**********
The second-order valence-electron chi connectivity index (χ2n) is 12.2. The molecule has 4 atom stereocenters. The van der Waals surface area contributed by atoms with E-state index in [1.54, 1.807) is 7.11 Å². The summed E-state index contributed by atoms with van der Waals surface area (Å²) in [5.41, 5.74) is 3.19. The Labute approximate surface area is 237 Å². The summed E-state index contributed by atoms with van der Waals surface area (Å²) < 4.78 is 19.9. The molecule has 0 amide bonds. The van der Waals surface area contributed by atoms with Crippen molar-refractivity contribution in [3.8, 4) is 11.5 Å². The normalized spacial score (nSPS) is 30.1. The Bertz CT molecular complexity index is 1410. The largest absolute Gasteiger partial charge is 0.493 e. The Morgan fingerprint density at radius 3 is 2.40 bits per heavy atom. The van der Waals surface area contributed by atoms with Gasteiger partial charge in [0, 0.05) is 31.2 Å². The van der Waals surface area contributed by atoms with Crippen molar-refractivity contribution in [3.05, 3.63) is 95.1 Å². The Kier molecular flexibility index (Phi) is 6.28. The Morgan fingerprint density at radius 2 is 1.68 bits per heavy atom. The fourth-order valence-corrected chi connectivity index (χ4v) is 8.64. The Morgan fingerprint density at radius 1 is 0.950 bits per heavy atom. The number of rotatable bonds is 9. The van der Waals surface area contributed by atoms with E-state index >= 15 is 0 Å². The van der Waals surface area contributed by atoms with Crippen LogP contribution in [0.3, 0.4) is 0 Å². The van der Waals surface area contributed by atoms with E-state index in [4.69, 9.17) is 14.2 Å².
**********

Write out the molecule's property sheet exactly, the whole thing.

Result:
The second-order valence-electron chi connectivity index (χ2n) is 12.2. The molecule has 4 atom stereocenters. The van der Waals surface area contributed by atoms with E-state index in [1.54, 1.807) is 7.11 Å². The summed E-state index contributed by atoms with van der Waals surface area (Å²) in [5.41, 5.74) is 3.19. The Labute approximate surface area is 237 Å². The summed E-state index contributed by atoms with van der Waals surface area (Å²) < 4.78 is 19.9. The molecule has 0 amide bonds. The van der Waals surface area contributed by atoms with Crippen molar-refractivity contribution in [3.8, 4) is 11.5 Å². The normalized spacial score (nSPS) is 30.1. The Bertz CT molecular complexity index is 1410. The largest absolute Gasteiger partial charge is 0.493 e. The Morgan fingerprint density at radius 3 is 2.40 bits per heavy atom. The van der Waals surface area contributed by atoms with Gasteiger partial charge in [0, 0.05) is 31.2 Å². The van der Waals surface area contributed by atoms with Crippen molar-refractivity contribution in [3.05, 3.63) is 95.1 Å². The Kier molecular flexibility index (Phi) is 6.28. The Morgan fingerprint density at radius 2 is 1.68 bits per heavy atom. The fourth-order valence-corrected chi connectivity index (χ4v) is 8.64. The Morgan fingerprint density at radius 1 is 0.950 bits per heavy atom. The number of rotatable bonds is 9. The van der Waals surface area contributed by atoms with E-state index >= 15 is 0 Å². The van der Waals surface area contributed by atoms with Crippen LogP contribution in [0.3, 0.4) is 0 Å². The van der Waals surface area contributed by atoms with E-state index in [4.69, 9.17) is 14.2 Å².